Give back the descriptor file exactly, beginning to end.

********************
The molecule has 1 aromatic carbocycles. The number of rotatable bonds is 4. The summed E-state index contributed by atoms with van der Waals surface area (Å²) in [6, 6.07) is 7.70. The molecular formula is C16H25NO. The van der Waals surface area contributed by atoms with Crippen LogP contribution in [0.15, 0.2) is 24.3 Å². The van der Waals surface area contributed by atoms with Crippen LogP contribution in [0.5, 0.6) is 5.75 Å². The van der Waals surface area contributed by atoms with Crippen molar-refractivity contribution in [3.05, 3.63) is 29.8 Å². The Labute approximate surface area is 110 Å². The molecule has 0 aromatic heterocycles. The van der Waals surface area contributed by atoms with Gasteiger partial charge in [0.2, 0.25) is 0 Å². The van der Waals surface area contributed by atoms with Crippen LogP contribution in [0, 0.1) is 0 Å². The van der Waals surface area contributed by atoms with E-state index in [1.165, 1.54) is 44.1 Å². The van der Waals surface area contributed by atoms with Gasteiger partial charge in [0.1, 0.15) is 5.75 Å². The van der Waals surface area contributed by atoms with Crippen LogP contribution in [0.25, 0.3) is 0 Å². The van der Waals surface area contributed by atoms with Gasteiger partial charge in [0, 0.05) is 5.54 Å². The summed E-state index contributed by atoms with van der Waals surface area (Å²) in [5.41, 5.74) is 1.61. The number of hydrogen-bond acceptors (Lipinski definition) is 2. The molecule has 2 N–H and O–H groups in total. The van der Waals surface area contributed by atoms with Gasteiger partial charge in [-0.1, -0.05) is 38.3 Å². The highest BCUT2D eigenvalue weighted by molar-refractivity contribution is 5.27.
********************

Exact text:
The molecule has 1 aromatic carbocycles. The number of rotatable bonds is 4. The summed E-state index contributed by atoms with van der Waals surface area (Å²) in [6, 6.07) is 7.70. The molecular formula is C16H25NO. The van der Waals surface area contributed by atoms with Crippen LogP contribution in [0.15, 0.2) is 24.3 Å². The van der Waals surface area contributed by atoms with Crippen LogP contribution in [0.5, 0.6) is 5.75 Å². The van der Waals surface area contributed by atoms with Crippen molar-refractivity contribution in [3.05, 3.63) is 29.8 Å². The Labute approximate surface area is 110 Å². The molecule has 0 aromatic heterocycles. The van der Waals surface area contributed by atoms with Gasteiger partial charge in [0.2, 0.25) is 0 Å². The van der Waals surface area contributed by atoms with Crippen LogP contribution in [0, 0.1) is 0 Å². The van der Waals surface area contributed by atoms with E-state index in [1.165, 1.54) is 44.1 Å². The van der Waals surface area contributed by atoms with Gasteiger partial charge in [0.1, 0.15) is 5.75 Å². The van der Waals surface area contributed by atoms with Crippen LogP contribution in [0.25, 0.3) is 0 Å². The van der Waals surface area contributed by atoms with Gasteiger partial charge in [0, 0.05) is 5.54 Å². The summed E-state index contributed by atoms with van der Waals surface area (Å²) in [5.41, 5.74) is 1.61. The number of hydrogen-bond acceptors (Lipinski definition) is 2. The molecule has 2 N–H and O–H groups in total. The van der Waals surface area contributed by atoms with Gasteiger partial charge in [-0.1, -0.05) is 38.3 Å². The highest BCUT2D eigenvalue weighted by molar-refractivity contribution is 5.27.